One of the first steps in planning an online strategy is learning more about your target audience. Knowing their online usage habits can help pinpoint how they will want to interact with your company. To help with this undertaking, Forrester Research recently updated its Consumer Profile Tool with new data.
Forrester divides consumers into several categories, which include:
- Creators: Creators includes people who create their own content online such as photos, videos, blogs and articles. They are an important group, as they are most likely to create original content about your company and they usually have their own readers or subscribers waiting to read their content.
- Critics: Critics are most likely to comment on blogs and post reviews on products and services. User reviews are becoming more common on e-commerce Web sites and are often used when researching technology purchases, travel and restaurants.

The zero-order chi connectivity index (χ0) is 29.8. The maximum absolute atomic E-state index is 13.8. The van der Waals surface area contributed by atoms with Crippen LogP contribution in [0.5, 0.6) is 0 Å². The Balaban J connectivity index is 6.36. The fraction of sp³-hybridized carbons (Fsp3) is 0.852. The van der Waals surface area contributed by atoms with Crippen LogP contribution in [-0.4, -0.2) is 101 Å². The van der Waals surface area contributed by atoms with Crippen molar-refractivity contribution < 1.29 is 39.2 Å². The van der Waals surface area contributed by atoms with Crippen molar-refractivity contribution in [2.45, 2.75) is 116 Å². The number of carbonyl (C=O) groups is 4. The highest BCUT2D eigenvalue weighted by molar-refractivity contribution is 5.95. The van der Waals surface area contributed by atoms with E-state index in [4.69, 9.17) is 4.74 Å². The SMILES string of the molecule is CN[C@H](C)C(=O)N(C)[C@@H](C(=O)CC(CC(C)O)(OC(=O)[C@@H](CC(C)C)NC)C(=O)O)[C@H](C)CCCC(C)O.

- Joiners: Joiners are those with profiles on social networking sites such as Facebook or LinkedIn.
By selecting the age group, country and gender of your audience, Forrester’s Profile Tool updates the index of each of the six categories. The white marks indicate the average index. As you change the criteria, you can see just how much age, location and gender play a role in online marketing.
We recommend using the tool to get a broad idea of what your customers are doing online. The strong categories will indicate what areas of social media to focus on, and the weak areas will tell you what to avoid. If your audience is full of Joiners, you may want to consider creating a Facebook page for your business or a group on LinkedIn. A high index of Spectators means that your customers are willing to read online content, but not willing to create, share or participate.
While Forrester’s tool gives you a very broad sense of what to expect from your customers, keep in mind these are national averages and may not reflect your specific customers. Also, your industry and your content will warrant a different reaction to your overall social media strategy. Consumers may be more inclined to follow a clothing store on Twitter than their local gas station.